Saturday, November 22, 2008

Wall-E: Grade B

Ben Burtt, Elissa Knight, Jeff Garlin; Co-writer and director: Andrew Stanton. (Animated).

Wall-E is a beat-up, post-apocalyptic robot trash compactor on a desolate earth. The apocalypse was not the customary sci-fi nuclear holocaust or biological plague, but an environmental tragedy: the planet overwhelmed by trash. In Wall-E’s world there are piles of trash as high as skyscrapers (most of it seems to be scrap metal), no living things except a solitary cockroach, and a desolate desert landscape plagued by fierce duststorms. However, electricity is still plentiful, advertisements play from loudspeakers and illuminated billboards offer fast food. Hey, it’s a kid’s movie.

All the humans took spaceships to a distant mother ship, Axiom, where they have lived in spotless luxury and hi-tech comfort for 700 years. Of course they have all turned into shapeless whales gliding on hovercraft chairs as they slurp their 32 ounce sodas. They are surrounded by fast food advertising of a generic nature, but which is colored yellow and red to give the unmistakable impression of McDonald’s.

The mother ship sends out a robotic probe to Earth. The probe is a sleek, white, jet- and laser- powered, egg-shape named Eva. Eva was obviously designed by the people who did the iPod, whereas Wall-E was designed way back in the 21st century by a tractor company. Inevitably, the two robots develop a romance, and that is the heart of the story. Wall-E stows away on the shuttlecraft when Eva returns to Axiom, and Star-Trekian onboard adventures ensue as the humans are awakened to their senses and motivated to return to Earth.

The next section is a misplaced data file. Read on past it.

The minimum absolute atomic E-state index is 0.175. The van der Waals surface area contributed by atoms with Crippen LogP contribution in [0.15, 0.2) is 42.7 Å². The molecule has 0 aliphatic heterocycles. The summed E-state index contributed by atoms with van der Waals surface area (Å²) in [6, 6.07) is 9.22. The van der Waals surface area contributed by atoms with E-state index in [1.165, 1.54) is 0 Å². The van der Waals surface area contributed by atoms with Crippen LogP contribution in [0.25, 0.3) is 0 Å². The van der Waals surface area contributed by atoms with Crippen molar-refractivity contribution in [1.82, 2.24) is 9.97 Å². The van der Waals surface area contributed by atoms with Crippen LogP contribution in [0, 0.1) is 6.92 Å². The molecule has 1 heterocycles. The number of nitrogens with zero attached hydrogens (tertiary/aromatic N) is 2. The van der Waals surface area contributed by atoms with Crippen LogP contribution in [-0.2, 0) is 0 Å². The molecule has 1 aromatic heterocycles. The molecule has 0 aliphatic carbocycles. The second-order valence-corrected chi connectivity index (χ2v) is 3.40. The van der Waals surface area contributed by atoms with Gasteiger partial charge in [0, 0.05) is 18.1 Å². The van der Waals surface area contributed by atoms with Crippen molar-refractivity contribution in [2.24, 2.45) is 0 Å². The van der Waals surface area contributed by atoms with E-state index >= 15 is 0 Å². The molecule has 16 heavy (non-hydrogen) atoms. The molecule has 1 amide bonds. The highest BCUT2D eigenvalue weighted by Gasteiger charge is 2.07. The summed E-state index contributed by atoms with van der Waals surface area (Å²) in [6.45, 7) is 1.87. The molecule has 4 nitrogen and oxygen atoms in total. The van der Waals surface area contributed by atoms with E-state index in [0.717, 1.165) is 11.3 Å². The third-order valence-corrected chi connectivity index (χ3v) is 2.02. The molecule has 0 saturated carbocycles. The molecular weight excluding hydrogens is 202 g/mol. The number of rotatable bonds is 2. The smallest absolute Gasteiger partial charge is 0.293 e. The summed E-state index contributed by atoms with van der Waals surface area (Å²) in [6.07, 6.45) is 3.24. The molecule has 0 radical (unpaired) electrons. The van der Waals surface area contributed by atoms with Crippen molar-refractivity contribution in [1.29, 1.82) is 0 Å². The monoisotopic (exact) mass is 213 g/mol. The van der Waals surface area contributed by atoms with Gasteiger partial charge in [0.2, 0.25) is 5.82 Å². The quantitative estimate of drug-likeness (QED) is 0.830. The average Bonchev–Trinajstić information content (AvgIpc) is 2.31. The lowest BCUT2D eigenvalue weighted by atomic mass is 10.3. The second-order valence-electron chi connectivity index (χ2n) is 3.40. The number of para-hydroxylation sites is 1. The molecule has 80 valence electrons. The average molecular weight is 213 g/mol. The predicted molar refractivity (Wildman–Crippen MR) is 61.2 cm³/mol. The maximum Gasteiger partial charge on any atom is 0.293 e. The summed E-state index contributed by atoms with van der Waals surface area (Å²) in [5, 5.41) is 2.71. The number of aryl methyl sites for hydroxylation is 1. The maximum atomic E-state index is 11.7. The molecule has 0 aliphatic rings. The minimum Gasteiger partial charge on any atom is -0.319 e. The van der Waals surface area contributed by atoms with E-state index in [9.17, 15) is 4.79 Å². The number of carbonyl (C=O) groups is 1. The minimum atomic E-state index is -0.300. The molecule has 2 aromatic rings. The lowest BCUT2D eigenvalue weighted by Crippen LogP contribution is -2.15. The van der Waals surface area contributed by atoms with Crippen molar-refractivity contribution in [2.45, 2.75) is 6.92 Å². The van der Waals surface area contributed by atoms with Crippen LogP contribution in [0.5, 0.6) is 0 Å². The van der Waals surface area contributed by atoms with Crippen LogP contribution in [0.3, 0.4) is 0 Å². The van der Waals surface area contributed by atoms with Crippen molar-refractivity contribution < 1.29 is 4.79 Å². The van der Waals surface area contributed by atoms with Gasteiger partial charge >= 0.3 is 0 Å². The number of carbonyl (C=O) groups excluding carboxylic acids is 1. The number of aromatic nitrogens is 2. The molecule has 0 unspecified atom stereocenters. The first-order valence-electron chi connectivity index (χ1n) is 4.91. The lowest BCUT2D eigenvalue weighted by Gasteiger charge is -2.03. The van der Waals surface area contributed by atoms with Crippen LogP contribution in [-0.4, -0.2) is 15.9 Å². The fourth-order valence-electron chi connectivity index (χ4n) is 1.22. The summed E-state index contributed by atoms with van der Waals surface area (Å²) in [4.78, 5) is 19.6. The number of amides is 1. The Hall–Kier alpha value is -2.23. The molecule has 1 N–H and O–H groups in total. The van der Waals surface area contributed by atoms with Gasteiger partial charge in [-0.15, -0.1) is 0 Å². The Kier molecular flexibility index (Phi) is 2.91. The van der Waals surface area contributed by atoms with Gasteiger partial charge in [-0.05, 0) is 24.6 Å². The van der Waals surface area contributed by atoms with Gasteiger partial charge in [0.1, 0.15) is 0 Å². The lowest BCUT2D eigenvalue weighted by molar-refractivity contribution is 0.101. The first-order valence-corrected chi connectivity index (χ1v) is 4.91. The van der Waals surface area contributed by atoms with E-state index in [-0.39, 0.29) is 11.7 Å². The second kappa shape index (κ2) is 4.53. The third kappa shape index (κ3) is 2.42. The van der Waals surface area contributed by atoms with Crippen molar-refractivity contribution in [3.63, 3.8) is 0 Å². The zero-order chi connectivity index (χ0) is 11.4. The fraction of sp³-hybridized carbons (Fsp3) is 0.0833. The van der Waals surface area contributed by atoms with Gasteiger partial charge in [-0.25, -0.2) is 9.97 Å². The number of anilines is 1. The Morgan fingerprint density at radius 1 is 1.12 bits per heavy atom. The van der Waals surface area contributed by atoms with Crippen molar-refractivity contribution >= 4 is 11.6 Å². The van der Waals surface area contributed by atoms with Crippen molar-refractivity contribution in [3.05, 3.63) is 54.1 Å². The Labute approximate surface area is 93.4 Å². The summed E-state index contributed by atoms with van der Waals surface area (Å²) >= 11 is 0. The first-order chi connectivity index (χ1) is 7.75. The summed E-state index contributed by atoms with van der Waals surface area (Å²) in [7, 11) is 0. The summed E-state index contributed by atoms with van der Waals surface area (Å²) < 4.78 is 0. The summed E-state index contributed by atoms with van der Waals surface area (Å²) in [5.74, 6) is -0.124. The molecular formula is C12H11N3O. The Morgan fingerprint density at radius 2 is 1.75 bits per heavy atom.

The animation is out of this world, as we have come to expect from Pixar. They have no peer for technical skill or animation creativity. I was amazed at how a wide range of simple yet effective emotions were projected from a couple of robots with minimal human features. They have no eyebrows, not even noses or mouths, and hardly any language, and yet somehow, the two robots are anthropomorphically alive. It’s brilliant.

The Romeo and Juliet emotional caricatures and the heavy-handed eco-message are too simple minded for most adults. But there is a layer of inventiveness, humor, and allusion that will keep you engaged. There is also another thematic layer to consider. Wall-E and Eva, despite being robots, are clearly the characters we identify with, whereas the blimped-out humans are robotic. There is a satirical concern about our technologically-driven society, nostalgic longing for a fanciful agrarian past, and anxiety about the future of humanity.

Disney distributes Pixar, so it is noteworthy that the usual invidious gender stereotypes are largely missing from this movie. Wall-E and Eva have no sexual characteristics (other than their names) and do not behave in stereotypically gendered ways. That is a very large step forward for a children’s movie and I applaud it.

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